Concern for his students, a fascination with the links between physical activity and mental health, and an interest in active ageing all led Martin Barry to decide it was time to practise what he preaches by setting himself some serious challenges.
Approaching the start of his sixth decade, the senior lecturer in outdoor leadership at the University of Cumbria devised a three-year challenge to see if he could complete three physically demanding exploits either side of his 50th birthday. In June 2015, he completed the Bob Graham Round in summer conditions, tackling it again the following February to experience it in winter, and then in July 2017 he completed the Bolton Ironman Triathlon, having never attempted a triathlon previously.
However, Martin, who works at the Ambleside campus, says: “As a current 51-year-old, I’m surprised and concerned to find that I am fitter than a fair proportion of my students, many of whom haven’t yet reached their twenties. I try to use some of my experiences to encourage them to push themselves further than they presently do, encouraging them to achieve more and to discover that 'they are better than they know'.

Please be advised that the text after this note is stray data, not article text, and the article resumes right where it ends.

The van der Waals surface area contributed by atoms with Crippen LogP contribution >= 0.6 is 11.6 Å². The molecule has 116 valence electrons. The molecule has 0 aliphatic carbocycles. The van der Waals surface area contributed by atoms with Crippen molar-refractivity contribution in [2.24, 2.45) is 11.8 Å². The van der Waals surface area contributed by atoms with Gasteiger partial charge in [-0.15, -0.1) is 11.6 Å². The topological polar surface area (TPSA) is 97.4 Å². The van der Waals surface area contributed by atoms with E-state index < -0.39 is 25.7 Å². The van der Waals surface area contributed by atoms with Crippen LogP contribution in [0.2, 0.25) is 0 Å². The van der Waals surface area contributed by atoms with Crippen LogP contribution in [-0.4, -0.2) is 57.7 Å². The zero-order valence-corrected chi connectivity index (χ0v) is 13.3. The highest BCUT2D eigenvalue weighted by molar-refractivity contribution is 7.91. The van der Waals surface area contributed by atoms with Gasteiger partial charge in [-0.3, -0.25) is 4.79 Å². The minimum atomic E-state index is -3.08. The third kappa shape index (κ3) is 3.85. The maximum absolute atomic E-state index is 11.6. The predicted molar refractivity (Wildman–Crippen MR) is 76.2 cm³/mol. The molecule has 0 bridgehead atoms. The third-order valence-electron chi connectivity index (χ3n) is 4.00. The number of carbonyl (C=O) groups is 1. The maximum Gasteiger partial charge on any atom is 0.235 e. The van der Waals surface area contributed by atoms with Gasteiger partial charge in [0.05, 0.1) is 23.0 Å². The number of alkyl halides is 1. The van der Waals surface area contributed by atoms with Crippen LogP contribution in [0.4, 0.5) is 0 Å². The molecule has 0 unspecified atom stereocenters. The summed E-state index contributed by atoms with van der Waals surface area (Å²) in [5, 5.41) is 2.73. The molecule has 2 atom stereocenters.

“My essential message is, if I can do this stuff, why can’t my students? Being fit as an outdoor leader means that you have plenty in reserve for when things go wrong, and can concentrate on your group’s needs, rather than your own. The good news is, you can make a significant difference to your fitness levels in just six weeks, especially in endurance ability.”
He reflects: “Trying to get your head around the distances and amount of climbing involved in the Bob Graham Round (BGR) is quite daunting, and illustrates the value of both physical and mental resilience.” The BGR is approximately 70 miles, climbs 42 Lakeland mountains and involves over 28,000 feet of ascent, within a 24-hour time limit.
“Although I did the winter round solo, I had support from a number of students throughout the summer round, and for this I was extremely grateful and somewhat humbled. Getting students involved in this stuff is important.”
The Ironman is a well-known endurance challenge, and Martin saw it as a fitting conclusion to his challenge trilogy. “The links between physical activity and wellbeing are well documented”, Martin says. “In my experience, it is impossible to come back from a fell run in anything other than a really good mood. Recent studies having described this as gaining ‘existential capital’.”
As part of his PhD studies, and in the light of his observations of comparative age-related activity, Martin aims to look further into the correlation between fitness and mental health and wellbeing, particularly in relation to outdoor settings.